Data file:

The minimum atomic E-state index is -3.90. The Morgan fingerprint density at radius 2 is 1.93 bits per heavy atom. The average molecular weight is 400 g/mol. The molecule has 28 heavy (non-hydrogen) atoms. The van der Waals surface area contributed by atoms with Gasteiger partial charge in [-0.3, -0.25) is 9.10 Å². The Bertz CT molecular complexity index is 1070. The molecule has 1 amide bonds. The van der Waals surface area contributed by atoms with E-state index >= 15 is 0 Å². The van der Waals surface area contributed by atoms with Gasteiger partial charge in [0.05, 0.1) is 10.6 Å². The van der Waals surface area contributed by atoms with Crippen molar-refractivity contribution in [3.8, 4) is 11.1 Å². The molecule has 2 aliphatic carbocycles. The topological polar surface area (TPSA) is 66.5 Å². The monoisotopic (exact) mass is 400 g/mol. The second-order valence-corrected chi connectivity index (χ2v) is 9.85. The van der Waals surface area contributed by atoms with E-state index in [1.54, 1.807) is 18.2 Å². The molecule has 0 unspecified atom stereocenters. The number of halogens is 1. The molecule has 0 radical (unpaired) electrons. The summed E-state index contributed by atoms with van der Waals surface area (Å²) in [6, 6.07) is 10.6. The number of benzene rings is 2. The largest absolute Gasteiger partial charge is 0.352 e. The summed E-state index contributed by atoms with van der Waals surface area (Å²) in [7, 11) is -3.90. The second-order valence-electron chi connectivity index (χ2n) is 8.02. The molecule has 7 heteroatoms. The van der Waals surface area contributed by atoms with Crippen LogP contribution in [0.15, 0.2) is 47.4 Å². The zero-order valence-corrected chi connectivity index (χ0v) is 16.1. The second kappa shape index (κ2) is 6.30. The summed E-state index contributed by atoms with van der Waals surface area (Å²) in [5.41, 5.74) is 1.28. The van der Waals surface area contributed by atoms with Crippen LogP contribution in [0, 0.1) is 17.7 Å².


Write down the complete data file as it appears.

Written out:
The minimum atomic E-state index is -3.90. The Morgan fingerprint density at radius 2 is 1.93 bits per heavy atom. The average molecular weight is 400 g/mol. The molecule has 28 heavy (non-hydrogen) atoms. The van der Waals surface area contributed by atoms with Gasteiger partial charge in [-0.3, -0.25) is 9.10 Å². The Bertz CT molecular complexity index is 1070. The molecule has 1 amide bonds. The van der Waals surface area contributed by atoms with E-state index >= 15 is 0 Å². The van der Waals surface area contributed by atoms with Gasteiger partial charge in [0.05, 0.1) is 10.6 Å². The van der Waals surface area contributed by atoms with Crippen molar-refractivity contribution in [3.8, 4) is 11.1 Å². The molecule has 2 aliphatic carbocycles. The topological polar surface area (TPSA) is 66.5 Å². The monoisotopic (exact) mass is 400 g/mol. The second-order valence-corrected chi connectivity index (χ2v) is 9.85. The van der Waals surface area contributed by atoms with E-state index in [1.54, 1.807) is 18.2 Å². The molecule has 0 unspecified atom stereocenters. The number of halogens is 1. The molecule has 0 radical (unpaired) electrons. The summed E-state index contributed by atoms with van der Waals surface area (Å²) in [6, 6.07) is 10.6. The number of benzene rings is 2. The largest absolute Gasteiger partial charge is 0.352 e. The summed E-state index contributed by atoms with van der Waals surface area (Å²) in [7, 11) is -3.90. The second-order valence-electron chi connectivity index (χ2n) is 8.02. The molecule has 7 heteroatoms. The van der Waals surface area contributed by atoms with Crippen LogP contribution in [0.15, 0.2) is 47.4 Å². The zero-order valence-corrected chi connectivity index (χ0v) is 16.1. The second kappa shape index (κ2) is 6.30. The summed E-state index contributed by atoms with van der Waals surface area (Å²) in [5.41, 5.74) is 1.28. The van der Waals surface area contributed by atoms with Crippen LogP contribution in [0, 0.1) is 17.7 Å².